Discover Duluth Redux: Enger ParkEnger Tower is a unifying landmark for many of Duluth’s neighborhoods, but it’s only part of the reason Enger Park is one of the most popular recreation areas in the city.
By: Matthew R. Perrine, Budgeteer News
Originally published June 15, 2007, on DuluthBudgeteer.com.
Perched high atop Skyline Drive, Enger Tower serves as a unifying landmark for many of Duluth’s neighborhoods.
But it’s only part of the reason Enger Park is one of the most popular recreation areas in the city.
Rounding out the park’s famous stone tower are lush gardens (masterfully designed by Helen Lind), views galore and the Ohara Peace Bell.
The bell, which was dedicated June 5, 1994, is a Japanese replica of the centuries-old original that once again belongs to Duluth’s sister city in that country. During World War II, Ohara (now Isumi) donated its bell for a scrap drive, but it was never destroyed. Sailors on the USS Duluth found it and gave it to their ship’s namesake — where it was on display in City Hall until the early ’50s, when a Japanese university dean persuaded Duluth Mayor George Johnson to return it.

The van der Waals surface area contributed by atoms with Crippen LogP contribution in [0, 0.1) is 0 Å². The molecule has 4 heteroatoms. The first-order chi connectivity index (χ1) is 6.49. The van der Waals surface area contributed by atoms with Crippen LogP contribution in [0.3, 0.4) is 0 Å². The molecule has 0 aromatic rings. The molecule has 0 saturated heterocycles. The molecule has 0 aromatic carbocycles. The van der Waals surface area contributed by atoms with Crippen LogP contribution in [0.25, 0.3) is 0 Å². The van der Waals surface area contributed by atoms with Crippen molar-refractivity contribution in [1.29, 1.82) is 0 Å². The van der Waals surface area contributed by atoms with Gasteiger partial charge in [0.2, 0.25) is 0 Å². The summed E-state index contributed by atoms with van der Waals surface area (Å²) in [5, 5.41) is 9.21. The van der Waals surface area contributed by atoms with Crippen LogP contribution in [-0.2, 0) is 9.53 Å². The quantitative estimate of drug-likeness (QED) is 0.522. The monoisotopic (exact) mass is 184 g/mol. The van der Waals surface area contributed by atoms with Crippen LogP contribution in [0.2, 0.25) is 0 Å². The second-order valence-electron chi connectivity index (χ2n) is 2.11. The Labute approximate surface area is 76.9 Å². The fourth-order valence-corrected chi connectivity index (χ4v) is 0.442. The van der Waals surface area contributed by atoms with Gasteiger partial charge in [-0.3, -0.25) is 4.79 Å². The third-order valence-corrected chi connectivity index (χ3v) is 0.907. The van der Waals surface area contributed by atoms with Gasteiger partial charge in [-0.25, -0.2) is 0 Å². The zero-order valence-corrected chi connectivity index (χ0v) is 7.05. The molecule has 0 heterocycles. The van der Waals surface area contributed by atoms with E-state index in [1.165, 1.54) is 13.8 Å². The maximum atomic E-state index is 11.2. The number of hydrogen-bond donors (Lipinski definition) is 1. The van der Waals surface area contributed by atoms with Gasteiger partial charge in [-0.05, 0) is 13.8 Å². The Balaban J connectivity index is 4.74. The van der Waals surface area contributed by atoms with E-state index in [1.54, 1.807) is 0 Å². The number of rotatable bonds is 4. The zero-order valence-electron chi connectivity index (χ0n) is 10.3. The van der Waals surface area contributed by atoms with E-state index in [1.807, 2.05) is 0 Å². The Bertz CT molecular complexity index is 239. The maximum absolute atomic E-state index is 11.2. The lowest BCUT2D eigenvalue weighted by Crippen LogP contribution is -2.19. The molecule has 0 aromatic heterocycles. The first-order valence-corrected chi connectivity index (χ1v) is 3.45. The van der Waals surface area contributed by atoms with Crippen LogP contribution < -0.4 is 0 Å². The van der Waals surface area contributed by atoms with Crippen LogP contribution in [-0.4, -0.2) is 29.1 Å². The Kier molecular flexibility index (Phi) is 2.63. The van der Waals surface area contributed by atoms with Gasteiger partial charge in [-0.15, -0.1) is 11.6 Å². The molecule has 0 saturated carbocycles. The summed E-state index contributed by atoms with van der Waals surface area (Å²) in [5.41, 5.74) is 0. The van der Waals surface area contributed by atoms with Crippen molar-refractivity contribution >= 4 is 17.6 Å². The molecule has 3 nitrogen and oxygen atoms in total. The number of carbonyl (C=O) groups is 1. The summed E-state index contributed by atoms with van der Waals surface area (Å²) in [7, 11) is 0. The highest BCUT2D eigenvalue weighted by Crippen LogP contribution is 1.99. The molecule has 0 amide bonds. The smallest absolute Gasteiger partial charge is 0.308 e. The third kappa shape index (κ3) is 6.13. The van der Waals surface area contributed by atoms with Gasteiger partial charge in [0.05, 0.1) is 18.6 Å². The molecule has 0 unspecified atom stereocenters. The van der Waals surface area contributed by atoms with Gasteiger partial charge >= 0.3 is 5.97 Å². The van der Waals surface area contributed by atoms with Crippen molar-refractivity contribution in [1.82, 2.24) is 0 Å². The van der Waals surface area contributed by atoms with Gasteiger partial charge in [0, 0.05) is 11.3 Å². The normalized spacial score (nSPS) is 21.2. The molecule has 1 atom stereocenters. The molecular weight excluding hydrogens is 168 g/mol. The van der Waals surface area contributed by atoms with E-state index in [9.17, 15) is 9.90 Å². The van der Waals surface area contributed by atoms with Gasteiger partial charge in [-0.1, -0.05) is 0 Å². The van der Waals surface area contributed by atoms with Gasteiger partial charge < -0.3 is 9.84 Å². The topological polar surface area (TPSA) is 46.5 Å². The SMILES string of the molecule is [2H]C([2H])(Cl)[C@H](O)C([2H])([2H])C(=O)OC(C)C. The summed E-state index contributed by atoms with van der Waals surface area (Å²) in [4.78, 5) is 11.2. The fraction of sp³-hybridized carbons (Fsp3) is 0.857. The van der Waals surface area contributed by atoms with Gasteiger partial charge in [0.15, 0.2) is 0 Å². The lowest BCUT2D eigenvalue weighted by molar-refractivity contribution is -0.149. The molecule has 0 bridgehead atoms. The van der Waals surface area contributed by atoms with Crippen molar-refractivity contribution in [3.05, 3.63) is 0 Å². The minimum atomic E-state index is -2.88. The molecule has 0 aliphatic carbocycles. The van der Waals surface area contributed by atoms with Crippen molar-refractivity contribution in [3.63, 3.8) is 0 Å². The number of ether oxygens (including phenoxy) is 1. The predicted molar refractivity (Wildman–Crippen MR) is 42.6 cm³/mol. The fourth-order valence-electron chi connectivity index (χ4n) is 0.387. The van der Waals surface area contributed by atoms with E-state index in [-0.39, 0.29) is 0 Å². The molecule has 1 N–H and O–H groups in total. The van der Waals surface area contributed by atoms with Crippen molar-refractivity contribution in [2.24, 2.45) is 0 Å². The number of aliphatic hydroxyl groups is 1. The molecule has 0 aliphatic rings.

Like its bell’s history, Enger Park isn’t without its share of international renown. When the park was dedicated June 15, 1939, Olav, the crown prince of Norway, was in attendance. He was there celebrating the life of successful Duluth businessman Bert J. Enger, a native Norwegian, who had bequeathed two-thirds of his estate to the people of Duluth upon his passing eight years earlier.
It was said that he spent his leisure hours “in admiration of the panorama of Duluth,” so you can see why his park’s tower is such a fitting tribute.
“Discover Duluth” is an ongoing photo essay series by Matthew R. Perrine that highlights points of interest in and around the region.